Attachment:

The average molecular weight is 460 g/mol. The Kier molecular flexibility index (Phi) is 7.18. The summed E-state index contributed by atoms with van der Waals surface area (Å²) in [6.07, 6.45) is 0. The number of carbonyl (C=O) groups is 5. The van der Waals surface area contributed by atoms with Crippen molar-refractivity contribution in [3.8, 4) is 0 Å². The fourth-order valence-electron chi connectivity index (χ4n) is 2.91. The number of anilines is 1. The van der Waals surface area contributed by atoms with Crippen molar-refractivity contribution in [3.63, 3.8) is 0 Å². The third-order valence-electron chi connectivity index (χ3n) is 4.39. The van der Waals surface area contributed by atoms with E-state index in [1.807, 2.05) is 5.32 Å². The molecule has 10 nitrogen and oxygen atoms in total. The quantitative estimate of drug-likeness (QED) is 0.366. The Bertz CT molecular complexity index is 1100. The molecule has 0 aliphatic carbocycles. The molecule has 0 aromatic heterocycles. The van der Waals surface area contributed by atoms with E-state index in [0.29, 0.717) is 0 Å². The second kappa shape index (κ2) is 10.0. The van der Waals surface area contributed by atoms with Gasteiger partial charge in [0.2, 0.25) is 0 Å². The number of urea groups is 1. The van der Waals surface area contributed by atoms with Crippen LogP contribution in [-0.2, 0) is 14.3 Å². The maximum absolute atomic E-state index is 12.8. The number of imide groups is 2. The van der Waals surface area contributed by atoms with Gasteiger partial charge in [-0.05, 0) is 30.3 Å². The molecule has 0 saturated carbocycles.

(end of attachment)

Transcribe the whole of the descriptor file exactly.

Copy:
The average molecular weight is 460 g/mol. The Kier molecular flexibility index (Phi) is 7.18. The summed E-state index contributed by atoms with van der Waals surface area (Å²) in [6.07, 6.45) is 0. The number of carbonyl (C=O) groups is 5. The van der Waals surface area contributed by atoms with Crippen molar-refractivity contribution in [3.8, 4) is 0 Å². The fourth-order valence-electron chi connectivity index (χ4n) is 2.91. The number of anilines is 1. The van der Waals surface area contributed by atoms with Crippen molar-refractivity contribution in [3.63, 3.8) is 0 Å². The third-order valence-electron chi connectivity index (χ3n) is 4.39. The van der Waals surface area contributed by atoms with E-state index in [1.807, 2.05) is 5.32 Å². The molecule has 10 nitrogen and oxygen atoms in total. The quantitative estimate of drug-likeness (QED) is 0.366. The Bertz CT molecular complexity index is 1100. The molecule has 0 aliphatic carbocycles. The molecule has 0 aromatic heterocycles. The van der Waals surface area contributed by atoms with E-state index in [0.29, 0.717) is 0 Å². The second kappa shape index (κ2) is 10.0. The van der Waals surface area contributed by atoms with Gasteiger partial charge in [0.2, 0.25) is 0 Å². The number of urea groups is 1. The van der Waals surface area contributed by atoms with Crippen LogP contribution in [-0.2, 0) is 14.3 Å². The maximum absolute atomic E-state index is 12.8. The number of imide groups is 2. The van der Waals surface area contributed by atoms with Gasteiger partial charge in [-0.05, 0) is 30.3 Å². The molecule has 0 saturated carbocycles.